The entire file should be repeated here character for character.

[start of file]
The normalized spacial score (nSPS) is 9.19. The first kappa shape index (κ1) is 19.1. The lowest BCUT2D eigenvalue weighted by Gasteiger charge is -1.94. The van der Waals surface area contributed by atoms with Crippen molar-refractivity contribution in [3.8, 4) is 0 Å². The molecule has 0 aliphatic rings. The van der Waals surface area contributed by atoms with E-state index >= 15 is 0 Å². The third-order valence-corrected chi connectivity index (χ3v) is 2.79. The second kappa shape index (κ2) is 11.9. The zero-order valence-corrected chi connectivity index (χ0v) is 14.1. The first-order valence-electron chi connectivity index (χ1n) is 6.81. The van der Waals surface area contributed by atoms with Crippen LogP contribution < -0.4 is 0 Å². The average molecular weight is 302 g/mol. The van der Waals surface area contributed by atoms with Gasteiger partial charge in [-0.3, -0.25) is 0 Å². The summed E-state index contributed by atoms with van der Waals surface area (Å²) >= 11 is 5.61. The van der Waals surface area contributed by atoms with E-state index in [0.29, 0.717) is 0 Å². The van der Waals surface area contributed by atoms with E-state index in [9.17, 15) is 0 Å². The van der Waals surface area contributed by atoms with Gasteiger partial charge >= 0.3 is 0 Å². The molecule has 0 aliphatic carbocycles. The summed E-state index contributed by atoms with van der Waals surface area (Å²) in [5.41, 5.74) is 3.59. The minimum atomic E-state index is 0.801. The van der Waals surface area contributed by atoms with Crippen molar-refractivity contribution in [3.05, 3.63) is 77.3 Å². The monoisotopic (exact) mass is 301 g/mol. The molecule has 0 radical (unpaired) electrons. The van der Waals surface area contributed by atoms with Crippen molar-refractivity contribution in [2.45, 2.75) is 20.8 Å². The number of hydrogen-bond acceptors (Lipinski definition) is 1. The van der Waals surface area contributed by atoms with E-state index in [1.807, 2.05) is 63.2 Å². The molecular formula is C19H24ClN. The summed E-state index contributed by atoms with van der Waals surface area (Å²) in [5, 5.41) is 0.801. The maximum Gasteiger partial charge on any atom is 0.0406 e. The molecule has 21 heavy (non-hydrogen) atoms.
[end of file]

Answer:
The normalized spacial score (nSPS) is 9.19. The first kappa shape index (κ1) is 19.1. The lowest BCUT2D eigenvalue weighted by Gasteiger charge is -1.94. The van der Waals surface area contributed by atoms with Crippen molar-refractivity contribution in [3.8, 4) is 0 Å². The molecule has 0 aliphatic rings. The van der Waals surface area contributed by atoms with E-state index >= 15 is 0 Å². The third-order valence-corrected chi connectivity index (χ3v) is 2.79. The second kappa shape index (κ2) is 11.9. The zero-order valence-corrected chi connectivity index (χ0v) is 14.1. The first-order valence-electron chi connectivity index (χ1n) is 6.81. The van der Waals surface area contributed by atoms with Crippen LogP contribution < -0.4 is 0 Å². The average molecular weight is 302 g/mol. The van der Waals surface area contributed by atoms with Gasteiger partial charge in [-0.3, -0.25) is 0 Å². The summed E-state index contributed by atoms with van der Waals surface area (Å²) >= 11 is 5.61. The van der Waals surface area contributed by atoms with E-state index in [0.29, 0.717) is 0 Å². The van der Waals surface area contributed by atoms with E-state index in [9.17, 15) is 0 Å². The van der Waals surface area contributed by atoms with Gasteiger partial charge >= 0.3 is 0 Å². The molecule has 0 aliphatic carbocycles. The summed E-state index contributed by atoms with van der Waals surface area (Å²) in [5.41, 5.74) is 3.59. The minimum atomic E-state index is 0.801. The van der Waals surface area contributed by atoms with Crippen molar-refractivity contribution in [3.05, 3.63) is 77.3 Å². The monoisotopic (exact) mass is 301 g/mol. The molecule has 0 radical (unpaired) electrons. The van der Waals surface area contributed by atoms with Crippen molar-refractivity contribution in [2.45, 2.75) is 20.8 Å². The number of hydrogen-bond acceptors (Lipinski definition) is 1. The van der Waals surface area contributed by atoms with E-state index in [1.807, 2.05) is 63.2 Å². The molecular formula is C19H24ClN. The summed E-state index contributed by atoms with van der Waals surface area (Å²) in [5, 5.41) is 0.801. The maximum Gasteiger partial charge on any atom is 0.0406 e. The molecule has 21 heavy (non-hydrogen) atoms.